Introduction: Chronic or acute stressors influence maternal and fetal Hypothalamus-Pituitary-Adrenal Axes (HPA) during pregnancy. In this study, the effect of maternal stress into maternal insulin sensitivity was investigated during pregnancy.
Materials and methods: Eighty-two pregnant women [aged 27.1±2.5 (mean±SD) yrs; BMI=25±2.2kg/m2] had at the 2nd and 3rd trimesters anthropometry, fasting blood samples (cortisol, Corticotropin Releasing Hormone (CRH), active amylin, Interleukin (IL6)), Oral Glucose Tolerance Test (OGTT) for glucose and insulin, state-trait anxiety inventory (STAI) trait and state questionnaires (for stress assessment).
Results: Maternal cortisol, CRH and STAI state score increased significantly from 2nd to 3rd trimester. At these trimesters women with STAI trait scores ≥40 had greater serum cortisol and CRH concentrations and lower insulin sensitivity index (ISI) values than those with scores <40 while STAI trait score predicted negatively ISI. At the 2nd trimester maternal CRH concentrations correlated positively with maternal STAI state, Homeostatic Model Assessment Insulin Resistance (HOMAR), 1st and 2nd phase insulin secretion and negatively with ISI. STAI trait correlated negatively with ISI. STAI state correlated positively with maternal systolic blood pressure and HOMAR. At the 3rd trimester STAI trait correlated negatively and positively with ISI and STAI state, respectively, while STAI state correlated positively with HOMAR. In women with STAI state scores ≥40, these scores correlated positively with maternal CRH.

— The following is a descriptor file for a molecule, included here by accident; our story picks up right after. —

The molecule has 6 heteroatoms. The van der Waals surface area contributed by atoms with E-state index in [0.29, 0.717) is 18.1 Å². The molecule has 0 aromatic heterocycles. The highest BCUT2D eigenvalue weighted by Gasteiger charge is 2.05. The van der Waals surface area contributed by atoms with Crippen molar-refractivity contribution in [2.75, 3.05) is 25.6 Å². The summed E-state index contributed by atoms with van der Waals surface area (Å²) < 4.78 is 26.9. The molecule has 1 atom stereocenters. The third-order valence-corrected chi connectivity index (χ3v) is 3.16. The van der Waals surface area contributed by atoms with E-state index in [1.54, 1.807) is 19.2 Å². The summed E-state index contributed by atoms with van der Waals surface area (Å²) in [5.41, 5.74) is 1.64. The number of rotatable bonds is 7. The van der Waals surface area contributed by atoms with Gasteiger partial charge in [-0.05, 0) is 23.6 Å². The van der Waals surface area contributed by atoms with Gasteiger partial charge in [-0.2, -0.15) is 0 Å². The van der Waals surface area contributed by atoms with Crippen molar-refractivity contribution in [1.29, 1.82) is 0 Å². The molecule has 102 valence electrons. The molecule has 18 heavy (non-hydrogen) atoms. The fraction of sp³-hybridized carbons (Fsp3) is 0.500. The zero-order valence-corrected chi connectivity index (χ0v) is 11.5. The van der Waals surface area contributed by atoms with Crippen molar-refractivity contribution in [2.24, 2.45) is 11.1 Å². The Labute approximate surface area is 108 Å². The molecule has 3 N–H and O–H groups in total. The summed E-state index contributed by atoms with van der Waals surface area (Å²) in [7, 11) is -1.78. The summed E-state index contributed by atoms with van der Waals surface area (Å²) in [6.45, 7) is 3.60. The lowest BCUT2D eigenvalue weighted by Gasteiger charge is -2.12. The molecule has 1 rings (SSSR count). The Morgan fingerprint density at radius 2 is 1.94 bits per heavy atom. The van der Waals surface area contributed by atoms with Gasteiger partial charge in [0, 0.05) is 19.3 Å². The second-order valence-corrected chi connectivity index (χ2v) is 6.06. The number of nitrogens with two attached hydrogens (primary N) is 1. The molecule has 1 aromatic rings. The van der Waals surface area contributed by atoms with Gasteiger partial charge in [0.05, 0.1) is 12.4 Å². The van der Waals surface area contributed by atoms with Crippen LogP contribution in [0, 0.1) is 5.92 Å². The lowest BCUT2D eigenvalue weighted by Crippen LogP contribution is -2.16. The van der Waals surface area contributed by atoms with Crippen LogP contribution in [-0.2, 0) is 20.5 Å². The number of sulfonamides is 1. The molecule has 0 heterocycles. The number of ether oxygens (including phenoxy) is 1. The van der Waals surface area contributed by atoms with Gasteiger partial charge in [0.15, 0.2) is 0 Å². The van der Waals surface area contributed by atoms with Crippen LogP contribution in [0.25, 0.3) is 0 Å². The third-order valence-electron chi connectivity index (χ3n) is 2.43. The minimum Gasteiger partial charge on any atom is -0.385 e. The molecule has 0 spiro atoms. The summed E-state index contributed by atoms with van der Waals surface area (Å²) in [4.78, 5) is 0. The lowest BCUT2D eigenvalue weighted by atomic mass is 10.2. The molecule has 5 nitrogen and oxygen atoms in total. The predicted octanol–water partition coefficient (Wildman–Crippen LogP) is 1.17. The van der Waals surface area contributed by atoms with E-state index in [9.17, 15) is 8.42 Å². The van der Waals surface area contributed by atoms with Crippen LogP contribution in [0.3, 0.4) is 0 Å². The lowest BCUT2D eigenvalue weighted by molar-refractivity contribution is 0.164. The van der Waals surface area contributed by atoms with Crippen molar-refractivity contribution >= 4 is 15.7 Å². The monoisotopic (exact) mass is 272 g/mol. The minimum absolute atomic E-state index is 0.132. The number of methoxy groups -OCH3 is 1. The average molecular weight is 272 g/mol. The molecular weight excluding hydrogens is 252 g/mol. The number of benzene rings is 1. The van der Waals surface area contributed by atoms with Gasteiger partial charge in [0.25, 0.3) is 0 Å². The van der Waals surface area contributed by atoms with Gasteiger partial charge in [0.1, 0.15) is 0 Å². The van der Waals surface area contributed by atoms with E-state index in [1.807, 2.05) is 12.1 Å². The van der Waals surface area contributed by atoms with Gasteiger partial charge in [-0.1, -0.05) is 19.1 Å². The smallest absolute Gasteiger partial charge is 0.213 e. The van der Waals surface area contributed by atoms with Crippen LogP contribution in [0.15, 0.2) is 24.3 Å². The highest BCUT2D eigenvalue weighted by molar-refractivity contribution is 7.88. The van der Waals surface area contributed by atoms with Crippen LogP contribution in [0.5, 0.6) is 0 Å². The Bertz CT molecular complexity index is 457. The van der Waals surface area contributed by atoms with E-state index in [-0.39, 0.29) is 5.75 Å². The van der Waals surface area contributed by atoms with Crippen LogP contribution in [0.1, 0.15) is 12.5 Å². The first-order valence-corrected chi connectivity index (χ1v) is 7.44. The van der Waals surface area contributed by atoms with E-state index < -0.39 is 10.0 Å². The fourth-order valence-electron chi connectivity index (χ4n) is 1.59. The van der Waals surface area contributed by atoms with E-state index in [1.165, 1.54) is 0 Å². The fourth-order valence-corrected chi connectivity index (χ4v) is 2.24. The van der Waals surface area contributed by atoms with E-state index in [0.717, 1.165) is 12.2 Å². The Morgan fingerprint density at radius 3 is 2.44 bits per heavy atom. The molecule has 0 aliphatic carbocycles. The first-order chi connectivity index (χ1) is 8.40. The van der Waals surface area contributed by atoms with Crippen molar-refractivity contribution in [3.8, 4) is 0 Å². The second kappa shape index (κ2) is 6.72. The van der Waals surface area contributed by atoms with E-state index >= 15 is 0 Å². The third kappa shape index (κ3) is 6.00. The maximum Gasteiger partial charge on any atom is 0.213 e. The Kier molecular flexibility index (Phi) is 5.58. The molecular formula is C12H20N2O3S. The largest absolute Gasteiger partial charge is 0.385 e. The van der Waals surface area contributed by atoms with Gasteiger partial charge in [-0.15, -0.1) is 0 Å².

Conclusions: In normal pregnant women, enhanced long-term stress is associated with decreased insulin sensitivity. Both long- and short- term stress are associated with enhanced maternal HPA axis and increased placental CRH secretion.
Keywords: CRH; Cortisol; Insulin sensitivity; Long-term stress; Pregnancy.
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